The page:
Running Groovy natively without the JVM

Two days ago I was hacking away at some Ruby scripts and thought it would be nice if I could write them in Groovy (not necessarily useful, just nice).

Of course, for small scripts that honour the UNIX philosophy, that would be a terrible idea. These scripts should start instantly and have minimal overheads.

What changes would be needed to allow Groovy to compete with languages like Perl, Python, TCL, Ruby or plain old shell scripts in this space?

* Better performance / reduced overheads (cpu, memory, start-up time).
* Simple install (src tarball, RPM, dpkg, windows installer, OS-X whatever).
* No JVM required.
* Ability to use Groovy to access less Javaish libraries (POSIXy style stuff, MFC, .NET).
* Ability to use Groovy (and Java) objects from other languages (C, C++, Perl, Python, Ruby, .NET, etc)

As an experiment, I’ve created a subproject of Groovy (groovy-native) that aims to address these issues.

Take a peek at where I’m going with this.

So far:

* Created a stripped down native runtime library (libgroovy.so).
* Compiled a .groovy file to a native executable (linked with libgroovy).
* Created a native C++ app that calls interops with Groovy objects.

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  • Comments (5)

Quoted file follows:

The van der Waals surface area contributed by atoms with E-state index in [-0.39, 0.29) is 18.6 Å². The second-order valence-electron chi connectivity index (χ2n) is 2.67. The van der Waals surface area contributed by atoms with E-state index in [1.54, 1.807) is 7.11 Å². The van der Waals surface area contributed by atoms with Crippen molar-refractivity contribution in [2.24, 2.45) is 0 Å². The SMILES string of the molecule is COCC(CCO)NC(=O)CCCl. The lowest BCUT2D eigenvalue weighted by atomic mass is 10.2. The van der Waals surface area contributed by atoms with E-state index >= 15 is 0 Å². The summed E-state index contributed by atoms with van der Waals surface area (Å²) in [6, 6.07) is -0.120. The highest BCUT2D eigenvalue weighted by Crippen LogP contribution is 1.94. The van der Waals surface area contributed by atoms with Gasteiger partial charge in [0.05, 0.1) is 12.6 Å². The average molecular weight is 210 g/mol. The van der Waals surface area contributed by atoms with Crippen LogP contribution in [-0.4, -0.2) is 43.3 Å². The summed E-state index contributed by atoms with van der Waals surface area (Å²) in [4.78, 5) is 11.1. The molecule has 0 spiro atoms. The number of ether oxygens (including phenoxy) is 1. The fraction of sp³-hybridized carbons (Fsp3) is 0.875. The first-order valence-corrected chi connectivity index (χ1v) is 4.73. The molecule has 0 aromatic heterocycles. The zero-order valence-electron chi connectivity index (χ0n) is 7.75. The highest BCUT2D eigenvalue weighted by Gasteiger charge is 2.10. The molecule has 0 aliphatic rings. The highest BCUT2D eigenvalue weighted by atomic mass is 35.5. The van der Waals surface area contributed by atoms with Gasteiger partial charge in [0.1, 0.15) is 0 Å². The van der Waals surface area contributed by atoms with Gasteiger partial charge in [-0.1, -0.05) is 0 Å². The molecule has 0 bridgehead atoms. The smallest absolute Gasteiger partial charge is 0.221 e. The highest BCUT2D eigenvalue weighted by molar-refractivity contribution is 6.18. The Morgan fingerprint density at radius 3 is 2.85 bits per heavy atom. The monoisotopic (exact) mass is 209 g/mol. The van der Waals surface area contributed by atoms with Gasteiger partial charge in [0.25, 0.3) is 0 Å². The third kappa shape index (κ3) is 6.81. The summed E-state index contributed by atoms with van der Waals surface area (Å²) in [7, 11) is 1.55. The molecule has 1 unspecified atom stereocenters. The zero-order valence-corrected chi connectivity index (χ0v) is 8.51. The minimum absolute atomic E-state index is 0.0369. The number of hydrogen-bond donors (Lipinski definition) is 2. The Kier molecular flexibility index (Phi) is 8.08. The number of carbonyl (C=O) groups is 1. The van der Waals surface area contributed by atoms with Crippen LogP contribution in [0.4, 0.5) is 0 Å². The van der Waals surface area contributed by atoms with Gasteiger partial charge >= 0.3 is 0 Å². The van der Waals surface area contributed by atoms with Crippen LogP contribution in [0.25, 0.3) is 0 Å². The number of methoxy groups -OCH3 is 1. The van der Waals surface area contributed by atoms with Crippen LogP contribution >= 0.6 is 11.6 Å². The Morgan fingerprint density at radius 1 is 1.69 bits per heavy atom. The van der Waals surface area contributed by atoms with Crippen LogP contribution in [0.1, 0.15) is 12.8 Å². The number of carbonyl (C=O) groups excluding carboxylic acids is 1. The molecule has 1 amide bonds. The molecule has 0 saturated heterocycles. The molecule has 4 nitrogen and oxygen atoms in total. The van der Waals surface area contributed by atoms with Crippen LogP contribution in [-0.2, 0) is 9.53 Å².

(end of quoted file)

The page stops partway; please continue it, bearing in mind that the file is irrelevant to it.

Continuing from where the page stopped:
1. That’s funny from a Python -> Jython perspective …
    You are going the exact opposite way :) I think it’s an excellent idea, but how will you make use of Groovy-Java integration without a JVM ? I mean – all these nifty SQL/via JDBC and GPath features, won’t you have to rewrite everything native ?

    • Joe Walnes
    • January 7th, 2004

    The idea is to nativify things that make sense.

    For some stuff it may make sense to compile from Java to native (e.g. GPath).

    For other stuff it may make sense to provide implementations that use alternative native library alternatives use less overheads than their Java equivalents (e.g. RegExps, XML, SQL).

    And some stuff will probably not make it into the native port (e.g. Ant, JMX, etc).

  2. native groovy

    Joe ‘s been doing some wacky stuff lately making a binary executable version of groovy or turning groovy scripts into executables.

  3. The most important thing a native Groovy will need is a high quality, extensive standard library. As far as I understand it, Groovy uses Java’s APIs for any real work.

    As a start, how about just compiling Groovy with GCC? Would that get you anywhere useful?

  4. Doh! Should read *everything* before I post. I see that you are using GCC.

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